black and gray binoculars on brown wooden dock

For a lot of geospatial practitioners, remote sensing data means one thing: orthorectified raster images. This makes perfect sense, top-down static imagery surely accounts for the majority of remote sensing data in use today. Whether the imagery sensor is mounted on an Unmanned Aerial Vehicle (UAV), airborne system (fixed-wing or helicopter), or satellite, the product delivered to remote sensing specialists is generally one or more discrete, orthorectified images. However, there is another, somewhat more elusive type of remotely sensed data that this post will attempt to expose: full motion video (FMV).

Before I get too far, there are a few accepted definitions for the term, “full motion video”. To some, FMV means a video in which the camera sensor may be in motion. To others, any video in which there is discernible motion between video frames may be considered FMV. Yet to others, FMV refers to a technique in video games where action occurs through video clips. To clarify, this post is concerned with full motion video in the first two senses: collected in such a way that both the sensor location and video frame viewing area may be geographically positioned at all times, and may show motion between video frames. This type of full motion video will be hereafter simply referred to as, “video.”

Overhead video is not a new concept. We’ve likely all seen weather and police helicopter footage, and many commercially available UAVs collect video by default. Some commercial satellites also collect video (e.g. Planet SkySat, Earth-i Vivid-i, and Satellogic Full Motion Video). While access to overhead video is possible for those motivated, the ability to use the data in a geographic application varies between datasets and providers/manufacturers.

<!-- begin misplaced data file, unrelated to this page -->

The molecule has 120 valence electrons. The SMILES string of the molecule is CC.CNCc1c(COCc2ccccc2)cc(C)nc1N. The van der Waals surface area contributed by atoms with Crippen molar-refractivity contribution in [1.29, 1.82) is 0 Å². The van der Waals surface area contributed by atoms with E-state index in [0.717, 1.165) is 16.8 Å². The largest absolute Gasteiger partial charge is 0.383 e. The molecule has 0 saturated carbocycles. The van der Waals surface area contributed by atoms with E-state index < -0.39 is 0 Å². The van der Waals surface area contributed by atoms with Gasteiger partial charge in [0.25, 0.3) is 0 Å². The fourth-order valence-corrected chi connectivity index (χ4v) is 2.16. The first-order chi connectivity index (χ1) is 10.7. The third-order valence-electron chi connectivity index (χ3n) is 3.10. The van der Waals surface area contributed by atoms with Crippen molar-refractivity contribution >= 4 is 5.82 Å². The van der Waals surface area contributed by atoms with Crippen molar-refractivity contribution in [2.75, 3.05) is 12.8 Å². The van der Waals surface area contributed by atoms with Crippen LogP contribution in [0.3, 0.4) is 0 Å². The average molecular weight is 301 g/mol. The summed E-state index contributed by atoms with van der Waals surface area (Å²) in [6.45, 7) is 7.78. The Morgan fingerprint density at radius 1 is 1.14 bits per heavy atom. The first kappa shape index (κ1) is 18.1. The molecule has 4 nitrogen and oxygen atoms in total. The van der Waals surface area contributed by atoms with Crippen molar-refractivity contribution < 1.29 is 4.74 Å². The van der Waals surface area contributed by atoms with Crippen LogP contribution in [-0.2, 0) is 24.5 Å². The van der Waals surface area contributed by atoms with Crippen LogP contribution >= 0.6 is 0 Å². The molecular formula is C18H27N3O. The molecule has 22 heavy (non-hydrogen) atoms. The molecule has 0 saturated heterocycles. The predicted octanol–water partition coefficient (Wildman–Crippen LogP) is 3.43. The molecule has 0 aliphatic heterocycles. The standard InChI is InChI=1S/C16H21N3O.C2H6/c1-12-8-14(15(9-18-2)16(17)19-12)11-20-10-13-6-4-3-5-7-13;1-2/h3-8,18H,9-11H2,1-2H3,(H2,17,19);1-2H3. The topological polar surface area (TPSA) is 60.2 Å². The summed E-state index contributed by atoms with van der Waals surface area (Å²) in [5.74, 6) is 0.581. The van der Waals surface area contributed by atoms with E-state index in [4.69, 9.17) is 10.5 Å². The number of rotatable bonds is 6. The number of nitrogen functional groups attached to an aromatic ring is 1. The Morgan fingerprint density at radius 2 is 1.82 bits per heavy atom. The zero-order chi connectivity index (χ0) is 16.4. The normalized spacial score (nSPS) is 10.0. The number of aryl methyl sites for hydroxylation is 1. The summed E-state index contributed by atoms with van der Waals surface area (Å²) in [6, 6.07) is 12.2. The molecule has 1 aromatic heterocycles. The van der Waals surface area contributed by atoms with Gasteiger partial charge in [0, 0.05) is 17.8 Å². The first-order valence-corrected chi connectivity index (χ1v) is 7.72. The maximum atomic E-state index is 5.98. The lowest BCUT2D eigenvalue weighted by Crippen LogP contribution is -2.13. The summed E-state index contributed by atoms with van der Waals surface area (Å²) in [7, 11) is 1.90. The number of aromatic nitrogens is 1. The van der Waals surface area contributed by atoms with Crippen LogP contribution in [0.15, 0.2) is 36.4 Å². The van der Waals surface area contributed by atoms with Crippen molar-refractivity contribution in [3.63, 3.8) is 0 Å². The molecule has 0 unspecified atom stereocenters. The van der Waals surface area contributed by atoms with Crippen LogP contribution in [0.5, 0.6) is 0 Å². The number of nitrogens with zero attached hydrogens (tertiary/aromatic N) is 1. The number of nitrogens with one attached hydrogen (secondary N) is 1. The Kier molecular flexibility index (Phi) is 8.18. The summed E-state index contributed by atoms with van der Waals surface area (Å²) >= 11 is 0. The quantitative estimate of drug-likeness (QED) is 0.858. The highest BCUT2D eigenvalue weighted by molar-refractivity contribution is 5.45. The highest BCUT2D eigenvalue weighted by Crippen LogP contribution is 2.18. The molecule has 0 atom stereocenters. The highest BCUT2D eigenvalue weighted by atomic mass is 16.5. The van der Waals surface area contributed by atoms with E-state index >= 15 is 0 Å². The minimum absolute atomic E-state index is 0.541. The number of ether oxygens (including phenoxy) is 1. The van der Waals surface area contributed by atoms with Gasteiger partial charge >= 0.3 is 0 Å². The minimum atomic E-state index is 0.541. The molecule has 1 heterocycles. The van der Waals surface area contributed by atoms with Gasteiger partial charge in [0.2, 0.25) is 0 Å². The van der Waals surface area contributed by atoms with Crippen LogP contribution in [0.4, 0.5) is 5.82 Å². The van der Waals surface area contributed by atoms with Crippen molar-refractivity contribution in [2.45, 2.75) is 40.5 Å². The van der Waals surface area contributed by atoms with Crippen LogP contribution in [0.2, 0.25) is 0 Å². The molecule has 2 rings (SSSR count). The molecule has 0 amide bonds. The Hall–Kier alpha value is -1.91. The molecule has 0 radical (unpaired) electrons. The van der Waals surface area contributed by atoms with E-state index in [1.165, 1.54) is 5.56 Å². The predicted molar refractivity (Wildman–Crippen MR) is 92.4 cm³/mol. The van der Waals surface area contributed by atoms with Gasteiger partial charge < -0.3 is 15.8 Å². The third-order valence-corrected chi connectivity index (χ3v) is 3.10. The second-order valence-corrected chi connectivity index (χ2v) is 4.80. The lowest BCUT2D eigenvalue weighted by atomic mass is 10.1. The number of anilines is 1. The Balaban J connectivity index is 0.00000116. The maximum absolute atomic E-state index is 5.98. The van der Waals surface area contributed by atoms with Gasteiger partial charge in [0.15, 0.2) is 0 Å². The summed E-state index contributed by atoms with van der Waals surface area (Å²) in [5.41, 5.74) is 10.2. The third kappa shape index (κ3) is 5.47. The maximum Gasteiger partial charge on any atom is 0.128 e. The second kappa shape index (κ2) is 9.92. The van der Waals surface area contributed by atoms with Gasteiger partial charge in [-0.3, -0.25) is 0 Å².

In order to be suitable for geographic analysis and display, rapidly collected intra-video metadata is required, embedded within or alongside the video data. For as many time points as possible, at the very least, the following metadata should be provided or derivable: time, as well as 3D geographic coordinates for the frame corners and sensor location. While there is no true consensus regarding geographic video metadata overall, the most popular standards for airborne video are those recommended by the Motion Imagery Standards Board (MISB). One such recommended standard is KLV (key-length-value), which specifies compliant metadata packets (metadata embedded within video files at individual time points). If video data does not contain a KLV data stream, bespoke metadata must be defined and delivered by the data provider or sensor manufacturer. For example, detailed DJI UAV video metadata may be produced post-flight, upon request.

The current ecosystem of free, open source geographic video tooling, that I have found, is limited. The main tools I used in, or referred to while making, this post are:

There are many proprietary processing and viewing options for geographic video, which are out of scope for this blog post.

This post will outline a scalable, standardized, free and open-source workflow for preparing and displaying overhead video content on a map.

The Plan

The sample video I used for this example can be found here:

This video features a truck driving on a highway, while the airborne camera circles overhead.

Excerpt from sample truck FMV (source:

I only have one main use-case in mind for this video: display the playing video on a map, correctly geolocated at all times.

Metadata Structure

Before starting this project, I knew only a few things:

  • Mapbox GL JS and MapLibre will play videos within a video source/layer (examples: Mapbox, MapLibre), bounded by four geographic corner coordinates. It is possible to update those coordinates through time, in order to synchronize the video with geographic location.